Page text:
19. This is the follow up to Saylor s novel Roma, which I also read and reviewed.The author admits, in an afterword, that there were difficulties in writing Empire that weren t an issue in Roma While the early Imperial Period is very well documented by contemporary authors, the writing is Emperor centric and it is harder to delineate between the heros and villains This did make for a less lustrous, cerebral read, but a good read nonetheless As someone very familiar with the period and knowing how w [...]

    20. When it works, this collection of short stories works very well indeed When it doesn t, it doesn t.This addictive series features five generations of the Pinarri family each of them memorable characters in their own right Their struggle for survival under the madness and enlightenment of Rome s first emperors is absorbing.But, and this is a big but, it is let down by awkward passages where conversation becomes forced Conversation, character development and even the story often takes second place [...]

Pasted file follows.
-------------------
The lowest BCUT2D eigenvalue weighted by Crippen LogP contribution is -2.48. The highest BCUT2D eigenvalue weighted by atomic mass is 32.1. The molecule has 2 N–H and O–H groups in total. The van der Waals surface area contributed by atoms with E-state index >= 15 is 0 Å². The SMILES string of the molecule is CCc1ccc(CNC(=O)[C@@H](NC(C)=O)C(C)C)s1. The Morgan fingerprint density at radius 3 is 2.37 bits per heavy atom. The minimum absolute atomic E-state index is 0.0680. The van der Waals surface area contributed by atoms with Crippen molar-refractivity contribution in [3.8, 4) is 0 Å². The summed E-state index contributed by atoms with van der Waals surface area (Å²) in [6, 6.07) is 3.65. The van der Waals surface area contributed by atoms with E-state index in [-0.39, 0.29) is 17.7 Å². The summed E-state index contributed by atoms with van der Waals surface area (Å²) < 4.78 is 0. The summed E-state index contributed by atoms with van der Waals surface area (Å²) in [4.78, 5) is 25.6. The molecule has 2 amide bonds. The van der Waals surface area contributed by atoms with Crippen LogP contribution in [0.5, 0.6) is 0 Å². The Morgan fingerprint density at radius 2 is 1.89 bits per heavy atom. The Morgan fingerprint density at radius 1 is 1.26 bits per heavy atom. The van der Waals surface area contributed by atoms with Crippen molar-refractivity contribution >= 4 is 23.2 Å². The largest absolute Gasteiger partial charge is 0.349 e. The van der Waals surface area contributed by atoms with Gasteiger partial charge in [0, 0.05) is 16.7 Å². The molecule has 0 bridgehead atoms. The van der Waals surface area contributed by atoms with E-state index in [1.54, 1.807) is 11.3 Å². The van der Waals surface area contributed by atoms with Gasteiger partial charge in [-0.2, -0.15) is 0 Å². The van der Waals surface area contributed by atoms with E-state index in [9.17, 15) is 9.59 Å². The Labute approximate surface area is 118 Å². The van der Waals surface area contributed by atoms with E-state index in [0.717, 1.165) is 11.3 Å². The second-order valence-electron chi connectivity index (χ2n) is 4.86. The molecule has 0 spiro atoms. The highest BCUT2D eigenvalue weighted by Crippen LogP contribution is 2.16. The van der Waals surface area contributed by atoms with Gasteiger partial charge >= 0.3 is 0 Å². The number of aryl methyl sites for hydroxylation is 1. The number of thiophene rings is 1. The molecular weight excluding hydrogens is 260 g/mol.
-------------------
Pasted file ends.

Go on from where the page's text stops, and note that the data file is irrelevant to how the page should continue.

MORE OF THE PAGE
21. Saylor is able to accomplish something that I hope my own writing is able to do He makes ordinary lives interesting Many Roman novels focus on soldiers, gladiators, villainous deeds by the rulers In this book, you are privy to dinner conversations, strolls through the cities, gatherings of friends Its not an adventure excitement type of plot, but its fascinating Saylor s character s comments on the new fashion of men sporting beards, the ideal look of men from strong Greek to feminine , women s [...]

    22. Overall Steven Saylor is a pretty hamfisted story teller His use of exposition exclusively through conversation grows tiresome very quickly yet persists throughout the whole book Many of the characters speak in a way that is concerned with conveying information to us the reader than it is with sounding natural or realistic As for the story itself, I must admit that it is huge in scope and full of well researched historical info However, it should be mentioned that the portion of Empire that cov [...]